Kim Kardashian has her faults, but when I see Daily Mail commenters, Twitter trolls, mommy bloggers, and anyone else who thinks time spent letting loose their rage on celebrities from behind the safety of their computer screen is time well spent pull the “bad mother” card on Kim for letting her toddler daughter fuss with makeup, I roll my eyes. Hard. Because while North West and I have very few things in common, one trait—the only trait?—we do share is an inborn penchant for beauty products.
Our paths diverge from there. Three-year-old North gets her hair done by Jen Atkin; three-year-old me wouldn’t leave the house without a swipe of my mother’s frosted mauve lipstick. And I mean, I literally would not leave the house without this weird lip color on. I was obsessed.
For years I wore that lipstick everywhere, with mom as makeup artist—with the exception of school, given that my mother, understandably, did not wish to rouse the attention of child services—until I was permitted to choose my own shade from the same place my mom chose (and regularly re-upped) hers: the Dior counter at Saks. (For what it’s worth, I opted out of the frosted finish in favor of a sheer rose, which is about as age-appropriate as it’s going to get when you’re, like, ten.)
I would hate to place blame on anyone for anything, but it’s definitely, entirely, absolutely 100-percent my mom’s fault that I’ve been hooked on high-end beauty for the past two decades and then some. How could you expect a 13-year-old to go from Dior to drugstore just like that? Not gonna happen. True to my adolescent self, lipstick has always been my vice; I’d rather have one $50 tube than ten $5 tubes. Or five $10 tubes. Actually, ten $50 tubes would be ideal.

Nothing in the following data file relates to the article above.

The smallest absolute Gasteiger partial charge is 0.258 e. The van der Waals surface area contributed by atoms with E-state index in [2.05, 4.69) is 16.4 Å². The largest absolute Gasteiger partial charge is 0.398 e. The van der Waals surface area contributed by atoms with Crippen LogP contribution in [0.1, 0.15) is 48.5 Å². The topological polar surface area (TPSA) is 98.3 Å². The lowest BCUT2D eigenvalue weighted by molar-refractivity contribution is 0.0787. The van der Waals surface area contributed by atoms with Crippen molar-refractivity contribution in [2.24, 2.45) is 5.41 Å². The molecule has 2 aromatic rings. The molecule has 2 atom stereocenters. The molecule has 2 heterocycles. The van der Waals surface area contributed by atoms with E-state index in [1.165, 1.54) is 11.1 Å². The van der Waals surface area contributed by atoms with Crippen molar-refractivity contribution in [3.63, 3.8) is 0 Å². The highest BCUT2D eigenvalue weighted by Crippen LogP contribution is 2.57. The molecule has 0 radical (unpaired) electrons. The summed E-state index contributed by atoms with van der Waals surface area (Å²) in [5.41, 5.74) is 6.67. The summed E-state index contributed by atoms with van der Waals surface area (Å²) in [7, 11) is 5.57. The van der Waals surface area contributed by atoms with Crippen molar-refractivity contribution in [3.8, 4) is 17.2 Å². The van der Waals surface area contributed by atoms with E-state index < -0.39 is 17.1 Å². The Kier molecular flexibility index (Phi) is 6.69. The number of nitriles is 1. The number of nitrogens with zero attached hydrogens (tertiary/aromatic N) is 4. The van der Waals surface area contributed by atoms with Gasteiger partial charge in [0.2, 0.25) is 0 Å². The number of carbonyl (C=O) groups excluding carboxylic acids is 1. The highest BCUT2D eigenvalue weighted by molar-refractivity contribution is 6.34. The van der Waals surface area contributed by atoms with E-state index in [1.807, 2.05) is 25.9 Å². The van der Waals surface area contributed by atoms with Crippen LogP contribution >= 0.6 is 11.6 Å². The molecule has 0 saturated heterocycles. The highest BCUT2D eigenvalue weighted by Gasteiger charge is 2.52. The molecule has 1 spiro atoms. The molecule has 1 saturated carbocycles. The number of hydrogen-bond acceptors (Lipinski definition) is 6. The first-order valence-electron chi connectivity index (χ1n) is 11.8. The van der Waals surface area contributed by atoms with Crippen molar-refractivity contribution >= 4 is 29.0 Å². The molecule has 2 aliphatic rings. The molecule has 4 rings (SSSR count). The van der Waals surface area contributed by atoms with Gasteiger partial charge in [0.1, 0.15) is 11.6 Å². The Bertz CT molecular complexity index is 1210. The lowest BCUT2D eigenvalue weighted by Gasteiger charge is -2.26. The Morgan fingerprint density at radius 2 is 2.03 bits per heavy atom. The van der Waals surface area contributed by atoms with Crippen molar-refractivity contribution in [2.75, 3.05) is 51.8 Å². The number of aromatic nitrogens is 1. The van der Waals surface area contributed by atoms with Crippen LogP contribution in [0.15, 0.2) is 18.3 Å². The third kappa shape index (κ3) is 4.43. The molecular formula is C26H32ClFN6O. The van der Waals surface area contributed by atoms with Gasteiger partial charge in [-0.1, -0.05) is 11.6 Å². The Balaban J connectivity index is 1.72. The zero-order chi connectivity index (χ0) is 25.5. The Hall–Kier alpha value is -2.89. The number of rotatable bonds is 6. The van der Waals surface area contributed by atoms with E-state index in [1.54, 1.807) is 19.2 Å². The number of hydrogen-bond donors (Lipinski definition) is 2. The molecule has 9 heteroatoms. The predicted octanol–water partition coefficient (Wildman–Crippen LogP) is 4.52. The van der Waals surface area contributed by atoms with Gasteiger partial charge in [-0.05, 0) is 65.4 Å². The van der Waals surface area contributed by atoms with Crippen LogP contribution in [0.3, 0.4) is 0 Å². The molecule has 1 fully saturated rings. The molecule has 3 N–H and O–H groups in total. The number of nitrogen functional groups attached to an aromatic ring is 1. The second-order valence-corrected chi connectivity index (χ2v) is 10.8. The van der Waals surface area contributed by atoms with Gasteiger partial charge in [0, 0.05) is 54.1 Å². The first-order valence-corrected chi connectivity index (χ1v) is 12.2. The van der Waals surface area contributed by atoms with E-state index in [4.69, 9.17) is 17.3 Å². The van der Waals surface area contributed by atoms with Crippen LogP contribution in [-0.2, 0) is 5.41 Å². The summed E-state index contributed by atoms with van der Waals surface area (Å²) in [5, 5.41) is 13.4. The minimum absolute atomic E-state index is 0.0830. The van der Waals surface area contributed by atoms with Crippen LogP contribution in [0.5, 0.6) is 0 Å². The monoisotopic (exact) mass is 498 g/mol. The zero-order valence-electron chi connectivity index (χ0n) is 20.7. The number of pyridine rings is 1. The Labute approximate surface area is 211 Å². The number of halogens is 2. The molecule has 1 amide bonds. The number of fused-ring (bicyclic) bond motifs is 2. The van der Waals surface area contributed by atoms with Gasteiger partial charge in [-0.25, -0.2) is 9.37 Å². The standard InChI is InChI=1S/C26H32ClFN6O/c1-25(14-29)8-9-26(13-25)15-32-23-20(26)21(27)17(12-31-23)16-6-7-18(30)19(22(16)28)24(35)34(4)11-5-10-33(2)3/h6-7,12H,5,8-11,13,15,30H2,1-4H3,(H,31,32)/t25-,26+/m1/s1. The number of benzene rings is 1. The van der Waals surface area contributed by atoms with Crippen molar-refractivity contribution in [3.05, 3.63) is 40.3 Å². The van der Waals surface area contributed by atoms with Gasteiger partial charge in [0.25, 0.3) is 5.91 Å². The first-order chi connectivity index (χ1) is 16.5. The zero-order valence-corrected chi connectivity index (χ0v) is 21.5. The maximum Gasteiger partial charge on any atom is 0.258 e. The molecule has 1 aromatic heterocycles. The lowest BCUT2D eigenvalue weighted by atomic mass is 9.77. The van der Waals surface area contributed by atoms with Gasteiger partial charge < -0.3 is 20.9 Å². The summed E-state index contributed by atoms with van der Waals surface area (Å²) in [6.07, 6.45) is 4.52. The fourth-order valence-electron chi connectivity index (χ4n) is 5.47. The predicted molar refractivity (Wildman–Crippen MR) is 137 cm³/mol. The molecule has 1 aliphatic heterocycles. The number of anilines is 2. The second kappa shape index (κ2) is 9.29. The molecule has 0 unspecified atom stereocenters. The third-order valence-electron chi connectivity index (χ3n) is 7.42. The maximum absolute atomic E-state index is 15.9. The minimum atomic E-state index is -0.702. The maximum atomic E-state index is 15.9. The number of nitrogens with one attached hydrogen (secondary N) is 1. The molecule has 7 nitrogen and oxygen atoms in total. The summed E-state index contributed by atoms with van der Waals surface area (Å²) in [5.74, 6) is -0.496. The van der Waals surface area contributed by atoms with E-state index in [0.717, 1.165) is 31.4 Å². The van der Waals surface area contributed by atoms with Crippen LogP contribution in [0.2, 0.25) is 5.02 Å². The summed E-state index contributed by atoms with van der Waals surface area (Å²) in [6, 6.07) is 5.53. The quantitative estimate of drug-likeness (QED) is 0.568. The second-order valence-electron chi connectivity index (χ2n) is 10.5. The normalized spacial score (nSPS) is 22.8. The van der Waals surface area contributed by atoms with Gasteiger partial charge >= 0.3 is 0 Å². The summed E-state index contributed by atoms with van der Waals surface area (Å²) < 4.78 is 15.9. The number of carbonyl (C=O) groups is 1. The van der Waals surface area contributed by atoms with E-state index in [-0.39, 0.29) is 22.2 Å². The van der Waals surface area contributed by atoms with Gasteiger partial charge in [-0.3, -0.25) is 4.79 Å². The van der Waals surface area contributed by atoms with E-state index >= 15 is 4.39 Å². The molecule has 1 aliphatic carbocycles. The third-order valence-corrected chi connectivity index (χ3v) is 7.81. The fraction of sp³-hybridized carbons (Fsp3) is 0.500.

I don’t deny that there’s something to be said for the thrill of a great product at a great price. Of course there is. It’s just that my personal preference is, and has always been, to spend foolish amounts of money on something you can find for a much lower price somewhere else, albeit less luxuriously and packaged in significantly less lacquered metal that feels weighty and important, like some kind of medallion, in your hand.
But if you have other plans for what to do with your money—putting it in your savings account, for example—then celebrate your levelheadedness with a more affordable likeness of my costly faves… or the real thing. It’s your call, but let’s just say you know exactly what I would do.